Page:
Owners Manual

Please read this carefully. and please read this before you take the first ride on your new bicycle, and refer to this owners manual in the future bicycles are stamped with a unique identification number, also known as a serial number. You will find the number on the underside of the bicycle frame. It is wise to keep a note of this number in case your bicycle is lost or stolen.

Before riding - what you need

It’s important to ensure your bicycle suits your abilities and is roadworthy before you ride – for your own comfort and because under the law, a bicycle is a legitimate road vehicle.

If you have any concerns or not sure about any issues about the bicycle please bring in the bicycle to the workshop or take it to a qualified mechanic to have a look at. You do get a one year warranty with a new bicycle. Also every new bicycle comes with complementary service. That is best get done after 12 weeks of riding.

What equipment do I need?

Before you ride your bike you must have certain equipment. Having this equipment will help keep you safe.

All bikes must have at least one working brake, reflectors and a bell, horn or something similar.

If you ride at night or in bad weather, you must have attached to your bike:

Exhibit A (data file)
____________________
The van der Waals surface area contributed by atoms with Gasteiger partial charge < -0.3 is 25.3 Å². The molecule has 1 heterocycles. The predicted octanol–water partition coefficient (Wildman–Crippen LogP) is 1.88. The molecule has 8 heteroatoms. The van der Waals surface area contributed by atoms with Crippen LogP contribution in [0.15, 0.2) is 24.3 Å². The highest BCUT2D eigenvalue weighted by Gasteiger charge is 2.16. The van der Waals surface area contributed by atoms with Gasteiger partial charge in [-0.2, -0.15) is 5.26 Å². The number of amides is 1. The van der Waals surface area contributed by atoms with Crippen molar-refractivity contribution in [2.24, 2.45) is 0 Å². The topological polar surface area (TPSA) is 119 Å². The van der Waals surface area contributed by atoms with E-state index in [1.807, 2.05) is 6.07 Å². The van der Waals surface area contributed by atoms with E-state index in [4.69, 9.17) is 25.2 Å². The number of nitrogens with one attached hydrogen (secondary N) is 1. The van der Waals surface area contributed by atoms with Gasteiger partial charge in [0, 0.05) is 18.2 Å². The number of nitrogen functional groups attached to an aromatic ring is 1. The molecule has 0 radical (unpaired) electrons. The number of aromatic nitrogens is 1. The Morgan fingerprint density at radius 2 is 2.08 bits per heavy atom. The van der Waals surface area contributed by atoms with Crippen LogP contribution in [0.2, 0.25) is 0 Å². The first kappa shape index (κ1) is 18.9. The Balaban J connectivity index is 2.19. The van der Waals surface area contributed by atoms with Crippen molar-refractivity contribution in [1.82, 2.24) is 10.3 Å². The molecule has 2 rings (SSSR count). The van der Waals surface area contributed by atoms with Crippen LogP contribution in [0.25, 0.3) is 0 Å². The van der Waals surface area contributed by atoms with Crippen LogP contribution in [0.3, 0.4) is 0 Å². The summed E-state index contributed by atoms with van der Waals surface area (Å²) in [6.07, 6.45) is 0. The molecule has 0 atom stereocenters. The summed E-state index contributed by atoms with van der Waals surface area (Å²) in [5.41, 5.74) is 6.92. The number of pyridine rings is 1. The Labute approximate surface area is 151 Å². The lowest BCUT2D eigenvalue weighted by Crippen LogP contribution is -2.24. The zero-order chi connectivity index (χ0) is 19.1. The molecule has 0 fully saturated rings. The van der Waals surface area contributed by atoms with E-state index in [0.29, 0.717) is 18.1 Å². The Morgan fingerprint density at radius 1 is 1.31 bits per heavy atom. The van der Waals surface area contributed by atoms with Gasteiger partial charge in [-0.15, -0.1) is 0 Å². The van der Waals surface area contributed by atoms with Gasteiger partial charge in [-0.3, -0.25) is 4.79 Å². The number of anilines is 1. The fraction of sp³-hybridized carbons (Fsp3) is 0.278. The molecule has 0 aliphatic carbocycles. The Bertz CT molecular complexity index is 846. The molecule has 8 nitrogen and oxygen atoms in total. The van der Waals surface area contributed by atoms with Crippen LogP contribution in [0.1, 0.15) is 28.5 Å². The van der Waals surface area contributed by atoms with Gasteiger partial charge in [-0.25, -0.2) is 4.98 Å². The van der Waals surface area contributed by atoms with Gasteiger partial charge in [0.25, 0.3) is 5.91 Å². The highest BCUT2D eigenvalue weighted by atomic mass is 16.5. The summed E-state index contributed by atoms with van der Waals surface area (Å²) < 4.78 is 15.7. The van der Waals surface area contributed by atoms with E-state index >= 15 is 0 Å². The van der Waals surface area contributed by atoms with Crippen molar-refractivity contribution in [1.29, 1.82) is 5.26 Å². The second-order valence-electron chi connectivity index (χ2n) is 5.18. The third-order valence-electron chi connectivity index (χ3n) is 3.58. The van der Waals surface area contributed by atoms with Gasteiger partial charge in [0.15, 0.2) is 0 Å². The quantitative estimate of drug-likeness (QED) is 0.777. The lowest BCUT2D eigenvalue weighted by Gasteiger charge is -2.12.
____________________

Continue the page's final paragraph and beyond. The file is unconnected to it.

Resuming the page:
• a white light on the front visible from 200 metres
  • a red light on the back visible from 200 metres, and
  • a red reflector on the back visible from 50 metres.

Before every ride, there is a quick 5-point safety check that you should get in the habit of performing.

Tyres – Check they are inflated correctly. Have a quick look all the way around for any worn or cracked rubber.

Wheels – Check that the quick release levers (or wheel nuts), are securely fastened so they don’t come out while riding.

Brakes – Try both the front and back brakes to make sure they are working

Reflectors and lights – Make sure your rear red reflector is clean and visible and check your lights are working if planning to ride at night.

Handlebar - lift the front wheel with the handlebar and turn the handlebar left and right to make sure it is freely moving and does not feel any of the parts are loose.

Keep your bicycle in good condition.

List of parts and components

Keeping your bike in good condition will enhance your cycling experience and the longevity of your bike. Bicycles should always be well maintained and in good working order.

You should carry out the above 5-point safety check every time you ride your bike. You should also perform regular maintenance checks and have your bicycle professionally serviced at regular intervals, at least every six months, to ensure it is in the safest condition.